Fans will appreciate this closer look into Perkins' life and adventures, and newcomers will get to know her well.

SOMETIMES I TRIP ON HOW HAPPY WE COULD BE

A thoroughly enjoyable journey into the mind of a beloved pop-culture commentator.

Perkins is a 2017 Audre Lorde fellow and host of This Is Good for You, a podcast for pleasure seekers. In this collection of essays, she interweaves pop-culture observations with deeply personal vignettes of self-discovery in a fickle and sometimes dangerous world. The author is unafraid to lay herself bare, and she boldly recounts the ups and downs of her life as a Black girl and woman. At the beginning of the book, Perkins recalls how, when she was 5, a naptime kissing bandit smooched her and other unsuspecting female classmates, waking her up to the power of femininity even then. Growing up during the 1980s and ’90s in Nashville’s Black community, she always had her nose in a book, seeking knowledge wherever she could find it. She struggled with her abusive, drug-addicted father, and while she looked up to her older sister, she also protected her autistic younger brother. Despite an early realization of the importance of pleasure, she was often at odds with her mind, battling depression and weight-related self-esteem issues. Her struggles often left her restless but never helpless, and part of the book includes a love letter to bygone days. Perkins describes how the Prince song “Girl” provided a sexual awakening, and she pays homage to Janet Jackson’s “all-black uniform,” which she learned was chosen so she could look slimmer. An unabashed fan of Frasier (“what I use as a regular antidepressant”), the author writes about her crush on Niles Crane and her online chat-room connections with others seeking safe, impersonal, but real digital camaraderie. Refreshingly, Perkins doesn’t deliver a standard happily-ever-after ending. Nobody is coming to save her from her circumstances, and that’s OK. She continues to strive and persevere by honing the ultimate secret weapons: self-acceptance and self-care.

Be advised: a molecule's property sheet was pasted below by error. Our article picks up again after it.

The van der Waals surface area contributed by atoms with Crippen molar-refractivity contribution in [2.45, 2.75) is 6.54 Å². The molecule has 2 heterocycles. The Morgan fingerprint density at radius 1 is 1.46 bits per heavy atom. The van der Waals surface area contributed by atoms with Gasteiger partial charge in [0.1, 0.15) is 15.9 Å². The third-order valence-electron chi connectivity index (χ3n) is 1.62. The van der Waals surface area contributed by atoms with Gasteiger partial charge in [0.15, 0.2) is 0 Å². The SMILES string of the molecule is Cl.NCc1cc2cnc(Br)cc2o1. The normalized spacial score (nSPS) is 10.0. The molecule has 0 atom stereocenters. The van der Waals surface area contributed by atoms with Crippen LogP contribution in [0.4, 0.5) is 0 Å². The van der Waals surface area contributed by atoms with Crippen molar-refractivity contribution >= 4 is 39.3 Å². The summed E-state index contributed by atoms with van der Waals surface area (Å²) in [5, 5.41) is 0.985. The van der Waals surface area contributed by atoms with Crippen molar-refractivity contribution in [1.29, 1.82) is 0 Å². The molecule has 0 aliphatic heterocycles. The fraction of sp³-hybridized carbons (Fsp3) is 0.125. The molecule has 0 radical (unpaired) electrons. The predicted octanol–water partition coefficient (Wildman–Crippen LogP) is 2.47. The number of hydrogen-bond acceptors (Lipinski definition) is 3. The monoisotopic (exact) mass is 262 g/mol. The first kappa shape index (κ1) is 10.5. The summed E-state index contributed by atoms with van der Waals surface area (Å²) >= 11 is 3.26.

Fans will appreciate this closer look into Perkins' life and adventures, and newcomers will get to know her well.

Pub Date: Aug. 17, 2021

ISBN: 978-1-5387-0274-1

Page Count: 272

Publisher: Grand Central Publishing

Review Posted Online: June 16, 2021

Kirkus Reviews Issue: July 1, 2021

Did you like this book?

No Comments Yet

A virtuoso performance and an ode to an undervalued medium created by two talented artists.

A WEALTH OF PIGEONS

A CARTOON COLLECTION

The veteran actor, comedian, and banjo player teams up with the acclaimed illustrator to create a unique book of cartoons that communicates their personalities.